#9 – It helps spread the word.
I can’t even recall the number of times I’d been asked, “Is that a cloth diaper? How cute!”
When you use cloth diapers, you ultimately help promote awareness and conversation on this topic. It’s easier for parents to give cloth diapering a try if they see others happily using cloth.
These are the 9 advantages of using cloth diapers and the reasons why I think cloth beats disposables.
But because we’re discussing both PROS and CONS of using cloth diapers here, let’s talk about the disadvantages of cloth diapers as well.
DISADVANTAGES OF CLOTH DIAPERS
#1 – Convenience.
Let’s be real – cloth diapers aren’t very convenient. In fact, cloth diapers might seem like the most inconvenient product made in the world of parenthood.
- Learning to use cloth diapers may take some practice.
- When you change a cloth diaper outside of your home, you’ll need to carry the soiled diaper with you.
- Cloth diapers need to be washed regularly.
- Unless you use a liner that wicks moisture away from baby’s skin, you’ll need to change diapers often.
- Even if you use something like a fleece liner, cloth diapers will still need to be changed more often than disposables because they’re simply not as absorbent.
This is the cold hard truth about using cloth diapers. They are more work.
#2 – Washing diapers.
AKA the single biggest disadvantage of cloth diapers. We all have better things to do, and let’s be honest: soiled diapers are gross.
— Where to wash cloth diapers?
If you have your own washer, you’re off to a great start!
If you don’t and are stuck with a shared (or even worse – a shared coin-operated) washing machine, you may have to rethink your options.
First of all, washing and drying diapers will cost you a ton if you’re using coin-operated machines. Second of all, every time you’re using shared washers, you’re exposing your diapers (and ultimately your child) to the residue left over by other people that have used the washer before you. And, a lot of laundry products are not compatible with cloth diapers to begin with.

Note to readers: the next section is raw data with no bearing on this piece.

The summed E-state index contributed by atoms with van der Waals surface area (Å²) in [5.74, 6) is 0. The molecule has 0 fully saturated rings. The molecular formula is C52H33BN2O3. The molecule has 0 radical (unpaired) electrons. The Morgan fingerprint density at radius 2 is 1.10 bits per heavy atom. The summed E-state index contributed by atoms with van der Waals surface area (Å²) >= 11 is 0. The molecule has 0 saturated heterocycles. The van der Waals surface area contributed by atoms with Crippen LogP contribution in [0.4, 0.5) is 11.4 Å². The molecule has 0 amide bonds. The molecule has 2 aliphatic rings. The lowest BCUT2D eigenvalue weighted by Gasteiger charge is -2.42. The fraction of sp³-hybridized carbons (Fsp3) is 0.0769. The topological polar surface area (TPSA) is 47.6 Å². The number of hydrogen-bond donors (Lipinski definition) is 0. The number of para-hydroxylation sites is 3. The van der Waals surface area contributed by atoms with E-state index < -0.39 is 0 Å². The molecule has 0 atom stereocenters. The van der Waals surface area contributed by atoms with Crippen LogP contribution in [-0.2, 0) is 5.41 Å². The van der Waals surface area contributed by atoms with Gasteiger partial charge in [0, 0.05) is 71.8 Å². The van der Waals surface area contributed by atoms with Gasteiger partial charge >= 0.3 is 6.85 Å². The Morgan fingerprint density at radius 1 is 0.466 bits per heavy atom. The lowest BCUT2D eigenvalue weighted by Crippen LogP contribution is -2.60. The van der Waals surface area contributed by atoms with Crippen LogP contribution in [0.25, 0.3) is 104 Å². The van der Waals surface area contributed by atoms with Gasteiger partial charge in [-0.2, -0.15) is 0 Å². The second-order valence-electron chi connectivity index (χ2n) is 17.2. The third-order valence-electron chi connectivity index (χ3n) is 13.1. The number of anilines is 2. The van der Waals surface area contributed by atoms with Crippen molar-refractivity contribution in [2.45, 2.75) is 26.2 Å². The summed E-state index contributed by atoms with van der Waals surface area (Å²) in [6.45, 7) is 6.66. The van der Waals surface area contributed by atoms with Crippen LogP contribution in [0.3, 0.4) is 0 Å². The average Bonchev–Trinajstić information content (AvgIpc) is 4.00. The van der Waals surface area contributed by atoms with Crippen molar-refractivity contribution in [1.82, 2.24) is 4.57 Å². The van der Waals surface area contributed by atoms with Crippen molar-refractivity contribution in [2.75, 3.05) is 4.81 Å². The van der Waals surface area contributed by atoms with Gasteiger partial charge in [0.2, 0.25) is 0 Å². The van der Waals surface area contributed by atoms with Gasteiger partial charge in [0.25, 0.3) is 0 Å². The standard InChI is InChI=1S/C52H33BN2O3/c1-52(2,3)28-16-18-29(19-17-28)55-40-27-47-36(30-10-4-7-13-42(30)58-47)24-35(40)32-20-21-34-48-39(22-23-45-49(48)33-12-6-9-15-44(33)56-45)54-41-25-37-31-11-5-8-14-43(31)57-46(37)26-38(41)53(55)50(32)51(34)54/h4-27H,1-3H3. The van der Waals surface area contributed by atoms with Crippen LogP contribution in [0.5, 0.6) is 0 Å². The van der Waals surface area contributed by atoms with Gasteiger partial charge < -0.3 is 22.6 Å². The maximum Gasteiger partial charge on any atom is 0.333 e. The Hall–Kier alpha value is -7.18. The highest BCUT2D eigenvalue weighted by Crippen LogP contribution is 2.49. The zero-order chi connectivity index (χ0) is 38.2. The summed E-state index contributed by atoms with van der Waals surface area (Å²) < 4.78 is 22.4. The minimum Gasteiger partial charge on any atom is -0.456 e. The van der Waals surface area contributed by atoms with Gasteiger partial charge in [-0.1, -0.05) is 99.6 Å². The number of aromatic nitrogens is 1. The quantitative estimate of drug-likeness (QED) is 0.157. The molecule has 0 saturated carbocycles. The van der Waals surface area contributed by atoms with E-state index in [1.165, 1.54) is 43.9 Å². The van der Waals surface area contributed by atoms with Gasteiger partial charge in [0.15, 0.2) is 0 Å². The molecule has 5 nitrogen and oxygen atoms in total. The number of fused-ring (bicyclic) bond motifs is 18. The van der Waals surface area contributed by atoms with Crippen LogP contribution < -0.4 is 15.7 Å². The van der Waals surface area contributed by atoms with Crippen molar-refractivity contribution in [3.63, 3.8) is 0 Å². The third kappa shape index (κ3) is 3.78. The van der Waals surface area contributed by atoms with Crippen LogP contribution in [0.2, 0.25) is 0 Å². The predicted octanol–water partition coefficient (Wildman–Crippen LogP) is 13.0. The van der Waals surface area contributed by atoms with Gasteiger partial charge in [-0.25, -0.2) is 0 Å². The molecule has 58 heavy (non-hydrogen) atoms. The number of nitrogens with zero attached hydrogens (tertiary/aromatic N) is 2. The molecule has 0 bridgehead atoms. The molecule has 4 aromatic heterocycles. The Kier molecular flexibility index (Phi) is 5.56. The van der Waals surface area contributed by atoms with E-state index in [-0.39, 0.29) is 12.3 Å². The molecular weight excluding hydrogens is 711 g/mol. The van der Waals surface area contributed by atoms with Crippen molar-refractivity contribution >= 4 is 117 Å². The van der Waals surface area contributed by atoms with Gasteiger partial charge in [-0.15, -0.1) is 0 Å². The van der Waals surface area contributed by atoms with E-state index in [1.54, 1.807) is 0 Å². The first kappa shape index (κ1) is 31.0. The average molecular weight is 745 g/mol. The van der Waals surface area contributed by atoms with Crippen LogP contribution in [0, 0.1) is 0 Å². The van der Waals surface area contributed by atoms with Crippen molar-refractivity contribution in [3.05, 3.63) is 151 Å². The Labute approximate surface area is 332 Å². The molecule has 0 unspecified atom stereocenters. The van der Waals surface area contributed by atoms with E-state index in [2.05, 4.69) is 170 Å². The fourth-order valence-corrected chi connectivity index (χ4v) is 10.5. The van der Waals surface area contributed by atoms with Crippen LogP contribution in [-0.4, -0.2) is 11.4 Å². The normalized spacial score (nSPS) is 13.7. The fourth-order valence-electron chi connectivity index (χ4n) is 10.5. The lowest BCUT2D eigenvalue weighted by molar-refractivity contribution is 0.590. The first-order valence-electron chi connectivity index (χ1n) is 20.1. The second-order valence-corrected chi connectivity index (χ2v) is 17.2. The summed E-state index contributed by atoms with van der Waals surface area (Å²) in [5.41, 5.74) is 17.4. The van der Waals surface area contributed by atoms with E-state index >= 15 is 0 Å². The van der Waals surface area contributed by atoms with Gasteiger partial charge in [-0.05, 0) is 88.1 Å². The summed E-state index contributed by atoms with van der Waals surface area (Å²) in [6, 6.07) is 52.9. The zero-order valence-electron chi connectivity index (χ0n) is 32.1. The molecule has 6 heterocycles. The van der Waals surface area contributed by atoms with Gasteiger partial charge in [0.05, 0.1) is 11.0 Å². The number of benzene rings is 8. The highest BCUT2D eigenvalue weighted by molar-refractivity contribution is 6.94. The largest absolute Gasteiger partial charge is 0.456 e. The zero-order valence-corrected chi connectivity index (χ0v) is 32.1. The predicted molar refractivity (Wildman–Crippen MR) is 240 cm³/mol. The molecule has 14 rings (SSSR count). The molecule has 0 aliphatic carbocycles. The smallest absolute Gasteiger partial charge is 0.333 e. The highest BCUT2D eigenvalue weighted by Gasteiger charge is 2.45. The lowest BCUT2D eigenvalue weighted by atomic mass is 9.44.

If you’re seriously considering cloth diapering but don’t have your own washer to use, I suggest looking into portable washers. We used one from Haier years ago that required no hook ups (you’d simply connect the washer to a sink when using it), and it was a real sanity saver.
As for drying cloth diapers, you don’t necessarily need to use a dryer when you’re cloth diapering though it does obviously speed up drying time. Using a tumble dryer has the added benefit of making cloth diapers much softer but also puts more wear and tear on diapers overall.
— The actual art of washing diapers…
- Not all detergents are OK to use with cloth diapers. (We used Country Save. Loved it.)
- You’ll need to find balance between the right amount of detergent, the hardness of your water, and the amount of diapers washed. This is a trial and error game, but once you got it, you got it. (Until something goes off.)
- The usual routine is rinse on cold, wash on hot, and running an extra rinse is helpful. You can age 5 years before your single diaper cycle is finished, but at least you don’t have to get down and dirty!
The truth and nothing but the truth?
It can get frustrating.
Your diapers may suddenly feel stiff instead of fluffy. They may become less absorbent. You may have to deal with stink issues despite of good washing practices and standing on your head in a silent remedy prayer next to your washer. The ammonia monster may even show up, the worst of them all. You may need to start experimenting and, eventually, you might need to strip.
Your diapers, of course.
#3 – Diaper creams
Beware: once you start using cloth diapers, you can no longer smear just about anything on your baby’s bum.
Oily or tacky creams can build up on the diaper, leading to reduced absorbency and stink issues. You don’t want that.
While you may be able to get away with using tiny amounts of diaper cream with your cloth diapers sparingly, it is recommended to use (inexpensive) thin disposable liners for cloth diapers that act as a barrier between a child’s skin and the diaper itself.
This is what I think about the advantages and disadvantages of cloth diapers.
Obviously I’m a huge fan because I cloth diapered both of my kids (and would do it again in a heartbeat), but I’m not the one to say that cloth diapers are for EVERYONE.
Should YOU give cloth diapering a try?
Making the right decision is about weighing both pros and cons of cloth diapers and taking your own circumstances and priorities into consideration.
Do what works for YOU!
(Hope this helped.)